Re: A style question on const char* vs. std::string

"James Kanze" <>
10 Dec 2006 18:20:51 -0500
Zeljko Vrba wrote:

On 2006-12-08, James Kanze <> wrote:

Just a question, but would it make sense for the object to be
const. (I typically use something like this for mapping enum

Yes, it would.

Ask them what happens if the object is to be used in the
constructor of a static object:-). (In fact, my normal

Funny you should mention that :) The problem originator (not the person I
was arguing with) attempted to to something like the following:

enum tran_type { ... };

typedef std::map<tran_type, const char*> titles_map;

// he's using class as a namespace for static members
class transaction_ticket {

  static titles_map& titles;
  static titles_map& get_titles();

titles_map& transaction_ticket::titles = get_titles(); [*]

titles_map& transaction_ticket::get_titles()

        static titles_map titles;
        static bool titles_initialized = false;
                titles_initialized = true;
                // fill the map with code like
                titles[..] = "...";
        return titles;

He reported that the program crashed randomly on startup. Sometimes it
worked sometimes it crashed. I have two questions:

1. Why does the assignment marked with [*] compile? I would have expected
   that the function call must be transaction_ticket::get_titles().

The initialization expression of a static member variable
definition is evaluated in the context of the class, just as if
it were inside a member function (static, of course, since there
is no this pointer).

2. Crashing is probably due to static initialization order. But where
   exactly? [Maybe the fact that transaction_ticket::titles reference and
   titles (inside get_titles function) are both static? If the reference
   gets initialized before static variable in the get_titles() function
   is constructed?]

Who knows where. If any code uses transaction_ticket::titles
before the initialization statement is evaluated, it is
undefined behavior (but in most implementations, a null pointer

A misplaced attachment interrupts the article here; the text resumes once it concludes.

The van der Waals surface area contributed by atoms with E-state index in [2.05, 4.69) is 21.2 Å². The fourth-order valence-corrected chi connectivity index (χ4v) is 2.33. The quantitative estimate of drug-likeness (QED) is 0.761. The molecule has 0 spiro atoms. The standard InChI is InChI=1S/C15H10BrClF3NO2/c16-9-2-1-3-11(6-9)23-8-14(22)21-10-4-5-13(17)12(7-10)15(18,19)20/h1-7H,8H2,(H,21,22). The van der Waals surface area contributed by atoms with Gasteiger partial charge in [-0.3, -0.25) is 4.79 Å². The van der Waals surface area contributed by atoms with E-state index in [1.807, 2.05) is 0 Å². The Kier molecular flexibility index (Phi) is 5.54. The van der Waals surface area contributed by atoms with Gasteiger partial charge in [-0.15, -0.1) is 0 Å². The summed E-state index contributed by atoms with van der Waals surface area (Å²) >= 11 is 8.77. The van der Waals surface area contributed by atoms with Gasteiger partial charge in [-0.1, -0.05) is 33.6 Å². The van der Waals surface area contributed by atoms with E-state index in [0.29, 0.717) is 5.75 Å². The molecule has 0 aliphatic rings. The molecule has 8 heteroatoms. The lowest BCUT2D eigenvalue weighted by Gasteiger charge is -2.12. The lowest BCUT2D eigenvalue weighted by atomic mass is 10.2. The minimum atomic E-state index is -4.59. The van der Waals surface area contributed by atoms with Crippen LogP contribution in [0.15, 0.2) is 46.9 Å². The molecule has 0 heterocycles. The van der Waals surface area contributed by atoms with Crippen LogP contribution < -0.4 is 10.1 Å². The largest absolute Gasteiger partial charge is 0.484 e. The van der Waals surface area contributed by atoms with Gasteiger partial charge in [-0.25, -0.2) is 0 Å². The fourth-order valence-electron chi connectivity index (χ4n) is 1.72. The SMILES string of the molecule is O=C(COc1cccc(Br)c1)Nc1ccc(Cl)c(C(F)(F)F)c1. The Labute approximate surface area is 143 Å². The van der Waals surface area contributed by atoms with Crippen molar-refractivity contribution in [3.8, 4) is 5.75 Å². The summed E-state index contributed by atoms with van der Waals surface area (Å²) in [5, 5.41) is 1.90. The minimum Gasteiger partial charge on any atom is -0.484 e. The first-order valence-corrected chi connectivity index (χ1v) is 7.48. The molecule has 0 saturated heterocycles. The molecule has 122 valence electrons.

will be dereferenced). Presumably, in some other initialization
unit, code in the constructor of a static object is referring to
titles before the initialization in this translation unit has

There should be no problem concerning the order of actions in
the definition itself. The local static variable hides the
member reference, so the function cannot refer to the reference
before it is initialized with the return value of the function.
The problem is elsewhere---somebody is refering to the reference
before the function is called.

If all accesses to titles pass through get_titles(), this should
work; it's also a nice trick to have a non-const instance of the
object appear const to all users. But if this were the case, he
wouldn't need the static member titles to begin with.

In a single threaded context, something like:

    titles_map const&
        static titles_map theOneAndOnly ;
        if ( theOneAndOnly.empty() ) {
            titles.insert( titles_map::value_type( ... ) ;
            // ...
        return theOneAndOnly ;

is a perfectly valid and usable solution. (One could also argue
that in this case, the map should contain std::string, for
consistency of interface reasons---most maps which don't allow
null pointers will contain std::string, and not char const*.)

In a multi-threaded context, of course, the call to get_titles
is not thread safe, unless you can ensure somehow that the first
call occurs before the threading starts. One way to do this is
to use it in an initialization expression of a static variable
(supposing that threading doesn't start until after main has

James Kanze (Gabi Software) email:
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